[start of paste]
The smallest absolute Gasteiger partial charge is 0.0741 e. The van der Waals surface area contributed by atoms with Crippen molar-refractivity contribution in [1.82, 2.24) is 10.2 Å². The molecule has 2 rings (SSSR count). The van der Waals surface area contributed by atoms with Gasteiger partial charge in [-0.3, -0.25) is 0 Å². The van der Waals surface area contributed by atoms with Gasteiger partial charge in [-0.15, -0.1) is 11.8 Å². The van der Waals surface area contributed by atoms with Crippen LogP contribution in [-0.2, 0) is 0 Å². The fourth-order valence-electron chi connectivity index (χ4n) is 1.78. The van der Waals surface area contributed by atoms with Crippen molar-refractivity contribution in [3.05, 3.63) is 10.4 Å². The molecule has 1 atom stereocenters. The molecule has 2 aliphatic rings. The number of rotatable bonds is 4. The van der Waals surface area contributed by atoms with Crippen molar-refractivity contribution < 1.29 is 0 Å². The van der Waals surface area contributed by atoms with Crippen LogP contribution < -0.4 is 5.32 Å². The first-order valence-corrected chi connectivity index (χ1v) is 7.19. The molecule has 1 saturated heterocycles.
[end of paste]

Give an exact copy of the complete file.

The smallest absolute Gasteiger partial charge is 0.0741 e. The van der Waals surface area contributed by atoms with Crippen molar-refractivity contribution in [1.82, 2.24) is 10.2 Å². The molecule has 2 rings (SSSR count). The van der Waals surface area contributed by atoms with Gasteiger partial charge in [-0.3, -0.25) is 0 Å². The van der Waals surface area contributed by atoms with Gasteiger partial charge in [-0.15, -0.1) is 11.8 Å². The van der Waals surface area contributed by atoms with Crippen LogP contribution in [-0.2, 0) is 0 Å². The fourth-order valence-electron chi connectivity index (χ4n) is 1.78. The van der Waals surface area contributed by atoms with Crippen molar-refractivity contribution in [3.05, 3.63) is 10.4 Å². The molecule has 1 atom stereocenters. The molecule has 2 aliphatic rings. The number of rotatable bonds is 4. The van der Waals surface area contributed by atoms with Crippen molar-refractivity contribution < 1.29 is 0 Å². The van der Waals surface area contributed by atoms with Crippen LogP contribution < -0.4 is 5.32 Å². The first-order valence-corrected chi connectivity index (χ1v) is 7.19. The molecule has 1 saturated heterocycles.